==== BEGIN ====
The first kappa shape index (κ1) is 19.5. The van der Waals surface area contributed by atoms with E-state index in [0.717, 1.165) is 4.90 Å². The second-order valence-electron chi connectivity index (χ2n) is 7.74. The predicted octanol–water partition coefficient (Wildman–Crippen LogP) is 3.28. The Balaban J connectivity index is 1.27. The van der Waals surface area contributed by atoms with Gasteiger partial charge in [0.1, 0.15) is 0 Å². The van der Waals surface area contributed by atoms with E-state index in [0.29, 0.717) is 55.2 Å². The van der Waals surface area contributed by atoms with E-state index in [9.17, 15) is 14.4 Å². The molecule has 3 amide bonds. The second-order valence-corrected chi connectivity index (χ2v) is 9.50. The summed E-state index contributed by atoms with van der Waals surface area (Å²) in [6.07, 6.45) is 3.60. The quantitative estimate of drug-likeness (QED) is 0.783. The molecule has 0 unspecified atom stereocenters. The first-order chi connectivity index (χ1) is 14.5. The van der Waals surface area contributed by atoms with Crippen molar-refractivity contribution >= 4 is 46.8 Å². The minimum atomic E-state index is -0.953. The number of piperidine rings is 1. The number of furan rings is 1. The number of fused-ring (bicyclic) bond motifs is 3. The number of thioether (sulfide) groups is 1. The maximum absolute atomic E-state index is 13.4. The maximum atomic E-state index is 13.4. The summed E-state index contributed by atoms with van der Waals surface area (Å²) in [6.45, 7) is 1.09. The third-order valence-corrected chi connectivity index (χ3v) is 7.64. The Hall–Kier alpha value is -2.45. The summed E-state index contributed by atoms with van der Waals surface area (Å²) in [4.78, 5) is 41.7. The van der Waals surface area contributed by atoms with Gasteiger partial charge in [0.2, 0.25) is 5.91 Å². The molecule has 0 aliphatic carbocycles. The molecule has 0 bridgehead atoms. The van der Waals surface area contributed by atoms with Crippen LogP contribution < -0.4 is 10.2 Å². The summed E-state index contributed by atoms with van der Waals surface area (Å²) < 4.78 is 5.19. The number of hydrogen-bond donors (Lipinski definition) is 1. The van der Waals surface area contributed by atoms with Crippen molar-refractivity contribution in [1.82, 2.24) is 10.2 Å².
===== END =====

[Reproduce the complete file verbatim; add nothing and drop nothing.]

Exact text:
The first kappa shape index (κ1) is 19.5. The van der Waals surface area contributed by atoms with E-state index in [0.717, 1.165) is 4.90 Å². The second-order valence-electron chi connectivity index (χ2n) is 7.74. The predicted octanol–water partition coefficient (Wildman–Crippen LogP) is 3.28. The Balaban J connectivity index is 1.27. The van der Waals surface area contributed by atoms with Gasteiger partial charge in [0.1, 0.15) is 0 Å². The van der Waals surface area contributed by atoms with E-state index in [0.29, 0.717) is 55.2 Å². The van der Waals surface area contributed by atoms with E-state index in [9.17, 15) is 14.4 Å². The molecule has 3 amide bonds. The second-order valence-corrected chi connectivity index (χ2v) is 9.50. The summed E-state index contributed by atoms with van der Waals surface area (Å²) in [6.07, 6.45) is 3.60. The quantitative estimate of drug-likeness (QED) is 0.783. The molecule has 0 unspecified atom stereocenters. The first-order chi connectivity index (χ1) is 14.5. The van der Waals surface area contributed by atoms with Crippen molar-refractivity contribution >= 4 is 46.8 Å². The minimum atomic E-state index is -0.953. The number of piperidine rings is 1. The number of furan rings is 1. The number of fused-ring (bicyclic) bond motifs is 3. The number of thioether (sulfide) groups is 1. The maximum absolute atomic E-state index is 13.4. The maximum atomic E-state index is 13.4. The summed E-state index contributed by atoms with van der Waals surface area (Å²) in [6.45, 7) is 1.09. The third-order valence-corrected chi connectivity index (χ3v) is 7.64. The Hall–Kier alpha value is -2.45. The summed E-state index contributed by atoms with van der Waals surface area (Å²) in [4.78, 5) is 41.7. The van der Waals surface area contributed by atoms with Gasteiger partial charge in [0.2, 0.25) is 5.91 Å². The molecule has 0 aliphatic carbocycles. The molecule has 0 bridgehead atoms. The van der Waals surface area contributed by atoms with Crippen LogP contribution < -0.4 is 10.2 Å². The summed E-state index contributed by atoms with van der Waals surface area (Å²) < 4.78 is 5.19. The number of hydrogen-bond donors (Lipinski definition) is 1. The van der Waals surface area contributed by atoms with Crippen molar-refractivity contribution in [1.82, 2.24) is 10.2 Å².